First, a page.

Early September saw about 100 protestors gather in Wale Street in front of the provincial legislature, calling on Health MEC Theuns Botha to accept a memorandum to stop the proposed closure. His spokesperson, Hélène Rossouw, said the G F Jooste building was obsolete. Only demolition and rebuilding (to provide 260 additional beds and a full package of district care adding much-needed paediatric and obstetric services), would begin to properly address burgeoning problems. She said decommissioning and demolition were by far the most cost- and time-effective options. Addressing the legislature in response to protests and media criticism, Botha denied that a three-year closure would reduce bed numbers in the Eastern Metro. He said the increased patient loads at Groote Schuur and Mitchell’s Plain hospitals (both within 15 km of G F Jooste) would be dealt with by the decanted G F Jooste Hospital staff. Nobody would lose their jobs. G F Jooste currently provided acute and chronic health services, including management of rape victims, surgery and outpatient services. Botha said the hospital’s ‘very busy’ emergency unit was currently ‘sub-optimal’ and would be greatly improved. He emphasised that the total number of patients seen at G F Jooste had dropped from 3 500 per month to 2 200 per month since the opening of the new Khayelitsha District Hospital. The re-building of G F Jooste on-site would cost about R550 million.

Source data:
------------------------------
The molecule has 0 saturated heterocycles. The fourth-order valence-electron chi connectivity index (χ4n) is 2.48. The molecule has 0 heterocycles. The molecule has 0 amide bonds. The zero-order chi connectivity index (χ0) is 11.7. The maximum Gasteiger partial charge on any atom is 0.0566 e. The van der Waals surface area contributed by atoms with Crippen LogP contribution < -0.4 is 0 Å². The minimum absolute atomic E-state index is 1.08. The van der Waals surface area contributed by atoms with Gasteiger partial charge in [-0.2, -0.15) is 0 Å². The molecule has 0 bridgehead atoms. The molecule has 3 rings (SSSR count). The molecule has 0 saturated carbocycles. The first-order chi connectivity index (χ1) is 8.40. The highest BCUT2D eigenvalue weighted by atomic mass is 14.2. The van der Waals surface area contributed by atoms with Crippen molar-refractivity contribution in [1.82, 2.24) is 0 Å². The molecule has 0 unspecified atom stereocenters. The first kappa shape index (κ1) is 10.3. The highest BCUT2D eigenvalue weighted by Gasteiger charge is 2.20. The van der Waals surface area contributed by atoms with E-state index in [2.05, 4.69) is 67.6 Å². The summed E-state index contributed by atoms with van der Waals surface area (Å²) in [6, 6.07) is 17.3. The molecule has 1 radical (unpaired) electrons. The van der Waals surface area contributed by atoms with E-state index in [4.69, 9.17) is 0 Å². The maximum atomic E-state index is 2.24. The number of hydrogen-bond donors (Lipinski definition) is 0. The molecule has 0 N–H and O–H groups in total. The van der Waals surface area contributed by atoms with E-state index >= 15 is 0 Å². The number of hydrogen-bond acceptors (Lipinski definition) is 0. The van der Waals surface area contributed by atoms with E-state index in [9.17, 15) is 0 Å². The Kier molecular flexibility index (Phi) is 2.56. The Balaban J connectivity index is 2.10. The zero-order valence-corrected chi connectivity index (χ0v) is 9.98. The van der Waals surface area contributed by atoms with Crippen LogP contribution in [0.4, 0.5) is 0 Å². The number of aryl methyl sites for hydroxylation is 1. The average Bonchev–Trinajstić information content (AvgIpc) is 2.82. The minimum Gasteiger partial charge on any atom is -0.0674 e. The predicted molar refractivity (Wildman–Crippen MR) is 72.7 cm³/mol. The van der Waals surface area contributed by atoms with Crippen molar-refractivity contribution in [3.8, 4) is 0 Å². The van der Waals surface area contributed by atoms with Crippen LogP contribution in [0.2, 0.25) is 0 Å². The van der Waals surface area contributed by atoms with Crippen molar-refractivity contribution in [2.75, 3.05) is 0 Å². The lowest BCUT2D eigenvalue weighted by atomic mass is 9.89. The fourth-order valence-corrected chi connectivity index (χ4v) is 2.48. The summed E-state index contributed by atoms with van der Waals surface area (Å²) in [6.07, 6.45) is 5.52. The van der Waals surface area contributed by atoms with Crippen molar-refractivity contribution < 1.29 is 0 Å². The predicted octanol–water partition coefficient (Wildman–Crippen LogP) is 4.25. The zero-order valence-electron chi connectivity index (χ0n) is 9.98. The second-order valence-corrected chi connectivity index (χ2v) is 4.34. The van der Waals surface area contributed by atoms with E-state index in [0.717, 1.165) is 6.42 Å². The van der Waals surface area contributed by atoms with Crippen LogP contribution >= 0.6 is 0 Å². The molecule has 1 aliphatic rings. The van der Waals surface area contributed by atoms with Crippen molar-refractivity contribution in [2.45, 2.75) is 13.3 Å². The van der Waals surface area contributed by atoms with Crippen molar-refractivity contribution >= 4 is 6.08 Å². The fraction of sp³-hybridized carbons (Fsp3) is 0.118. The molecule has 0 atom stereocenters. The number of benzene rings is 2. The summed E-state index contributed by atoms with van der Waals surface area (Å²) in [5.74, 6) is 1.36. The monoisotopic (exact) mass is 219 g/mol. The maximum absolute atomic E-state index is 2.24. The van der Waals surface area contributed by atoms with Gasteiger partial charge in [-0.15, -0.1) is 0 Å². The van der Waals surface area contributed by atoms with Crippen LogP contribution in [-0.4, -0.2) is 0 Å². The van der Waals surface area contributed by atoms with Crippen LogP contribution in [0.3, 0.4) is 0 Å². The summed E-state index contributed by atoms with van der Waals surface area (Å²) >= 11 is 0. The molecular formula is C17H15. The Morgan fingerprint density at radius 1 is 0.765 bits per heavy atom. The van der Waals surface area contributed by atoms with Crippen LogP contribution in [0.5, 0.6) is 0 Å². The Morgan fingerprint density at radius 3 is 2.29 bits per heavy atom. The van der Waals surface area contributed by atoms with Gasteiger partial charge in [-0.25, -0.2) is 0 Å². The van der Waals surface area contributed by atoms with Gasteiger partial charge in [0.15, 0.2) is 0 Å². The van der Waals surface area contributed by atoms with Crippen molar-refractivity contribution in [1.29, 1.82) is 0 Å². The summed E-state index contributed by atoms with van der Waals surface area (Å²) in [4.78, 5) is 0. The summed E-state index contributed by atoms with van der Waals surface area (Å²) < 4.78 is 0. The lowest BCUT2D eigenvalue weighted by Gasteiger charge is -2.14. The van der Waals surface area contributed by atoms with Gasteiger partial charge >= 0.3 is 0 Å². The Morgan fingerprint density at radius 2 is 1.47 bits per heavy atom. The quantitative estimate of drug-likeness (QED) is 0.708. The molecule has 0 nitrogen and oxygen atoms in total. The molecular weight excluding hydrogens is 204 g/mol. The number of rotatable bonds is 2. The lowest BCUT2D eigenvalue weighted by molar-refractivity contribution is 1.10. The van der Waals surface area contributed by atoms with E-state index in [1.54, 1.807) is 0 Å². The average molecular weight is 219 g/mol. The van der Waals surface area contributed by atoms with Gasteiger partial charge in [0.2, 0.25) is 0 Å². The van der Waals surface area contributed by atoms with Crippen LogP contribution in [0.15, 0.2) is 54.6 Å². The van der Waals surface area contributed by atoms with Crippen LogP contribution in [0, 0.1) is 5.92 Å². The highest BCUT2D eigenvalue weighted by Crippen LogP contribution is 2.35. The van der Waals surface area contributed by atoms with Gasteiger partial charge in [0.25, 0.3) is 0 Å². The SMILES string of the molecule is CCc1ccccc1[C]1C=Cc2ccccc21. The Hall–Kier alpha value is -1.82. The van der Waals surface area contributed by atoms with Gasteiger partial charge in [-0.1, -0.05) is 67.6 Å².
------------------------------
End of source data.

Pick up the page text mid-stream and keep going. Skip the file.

Ms Mercia Isaacs, chairperson of the G F Jooste Hospital Facility Board, said the communities served ‘deserve a bigger and better hospital with extra facilities such as maternity services, more operating theatres, better and more modern equipment and a greater number of beds’. Her board was ‘deeply committed’ to engaging all stakeholders in the process ‘leading up to’ the development of plans for the new hospital.
Teaching platform ‘significantly weakened’?
Concerned healthcare teachers at the University of Cape Town (UCT), University of the Western Cape (UWC) and the Cape Peninsula University of Technology (CPUT) were due to meet the Western Cape Health Department Director-General, Professor Craig Househam, on 3 October to discuss alternative placement for under- and postgraduate students.